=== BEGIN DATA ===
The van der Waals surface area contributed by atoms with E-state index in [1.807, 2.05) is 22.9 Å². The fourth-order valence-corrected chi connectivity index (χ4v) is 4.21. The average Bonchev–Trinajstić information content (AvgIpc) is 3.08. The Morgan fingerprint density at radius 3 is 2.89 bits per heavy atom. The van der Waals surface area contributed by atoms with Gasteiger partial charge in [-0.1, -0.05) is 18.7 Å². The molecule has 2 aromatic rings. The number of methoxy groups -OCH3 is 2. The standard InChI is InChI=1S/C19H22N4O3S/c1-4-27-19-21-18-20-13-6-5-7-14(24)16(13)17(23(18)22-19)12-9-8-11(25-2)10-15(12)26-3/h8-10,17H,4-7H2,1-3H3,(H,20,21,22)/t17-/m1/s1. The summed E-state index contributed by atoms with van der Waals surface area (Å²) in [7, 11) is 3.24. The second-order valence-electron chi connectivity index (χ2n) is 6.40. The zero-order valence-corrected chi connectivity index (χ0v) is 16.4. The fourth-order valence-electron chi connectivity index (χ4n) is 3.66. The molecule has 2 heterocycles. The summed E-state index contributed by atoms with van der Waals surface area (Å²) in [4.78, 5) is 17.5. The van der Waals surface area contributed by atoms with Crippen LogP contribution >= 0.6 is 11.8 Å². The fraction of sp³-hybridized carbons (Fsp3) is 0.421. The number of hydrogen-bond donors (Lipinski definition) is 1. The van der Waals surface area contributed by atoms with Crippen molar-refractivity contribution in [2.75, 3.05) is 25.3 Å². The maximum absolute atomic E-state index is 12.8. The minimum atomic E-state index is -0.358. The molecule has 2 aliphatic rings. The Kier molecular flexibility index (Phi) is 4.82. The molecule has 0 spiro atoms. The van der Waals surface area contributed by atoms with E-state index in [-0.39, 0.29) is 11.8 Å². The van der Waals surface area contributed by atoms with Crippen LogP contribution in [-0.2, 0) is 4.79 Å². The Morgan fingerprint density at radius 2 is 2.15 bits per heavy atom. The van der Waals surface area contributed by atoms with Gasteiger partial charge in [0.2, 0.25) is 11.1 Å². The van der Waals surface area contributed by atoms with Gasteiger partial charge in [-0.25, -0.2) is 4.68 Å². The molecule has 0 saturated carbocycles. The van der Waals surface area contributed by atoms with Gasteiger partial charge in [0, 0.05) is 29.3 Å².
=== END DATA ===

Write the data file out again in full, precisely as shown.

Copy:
The van der Waals surface area contributed by atoms with E-state index in [1.807, 2.05) is 22.9 Å². The fourth-order valence-corrected chi connectivity index (χ4v) is 4.21. The average Bonchev–Trinajstić information content (AvgIpc) is 3.08. The Morgan fingerprint density at radius 3 is 2.89 bits per heavy atom. The van der Waals surface area contributed by atoms with Gasteiger partial charge in [-0.1, -0.05) is 18.7 Å². The molecule has 2 aromatic rings. The number of methoxy groups -OCH3 is 2. The standard InChI is InChI=1S/C19H22N4O3S/c1-4-27-19-21-18-20-13-6-5-7-14(24)16(13)17(23(18)22-19)12-9-8-11(25-2)10-15(12)26-3/h8-10,17H,4-7H2,1-3H3,(H,20,21,22)/t17-/m1/s1. The summed E-state index contributed by atoms with van der Waals surface area (Å²) in [7, 11) is 3.24. The second-order valence-electron chi connectivity index (χ2n) is 6.40. The zero-order valence-corrected chi connectivity index (χ0v) is 16.4. The fourth-order valence-electron chi connectivity index (χ4n) is 3.66. The molecule has 2 heterocycles. The summed E-state index contributed by atoms with van der Waals surface area (Å²) in [4.78, 5) is 17.5. The van der Waals surface area contributed by atoms with Crippen LogP contribution >= 0.6 is 11.8 Å². The fraction of sp³-hybridized carbons (Fsp3) is 0.421. The number of hydrogen-bond donors (Lipinski definition) is 1. The van der Waals surface area contributed by atoms with Crippen molar-refractivity contribution in [2.75, 3.05) is 25.3 Å². The maximum absolute atomic E-state index is 12.8. The minimum atomic E-state index is -0.358. The molecule has 2 aliphatic rings. The Kier molecular flexibility index (Phi) is 4.82. The molecule has 0 spiro atoms. The van der Waals surface area contributed by atoms with E-state index in [-0.39, 0.29) is 11.8 Å². The van der Waals surface area contributed by atoms with Crippen LogP contribution in [-0.2, 0) is 4.79 Å². The Morgan fingerprint density at radius 2 is 2.15 bits per heavy atom. The van der Waals surface area contributed by atoms with Gasteiger partial charge in [0.2, 0.25) is 11.1 Å². The van der Waals surface area contributed by atoms with Gasteiger partial charge in [-0.25, -0.2) is 4.68 Å². The molecule has 0 saturated carbocycles. The van der Waals surface area contributed by atoms with Gasteiger partial charge in [0, 0.05) is 29.3 Å².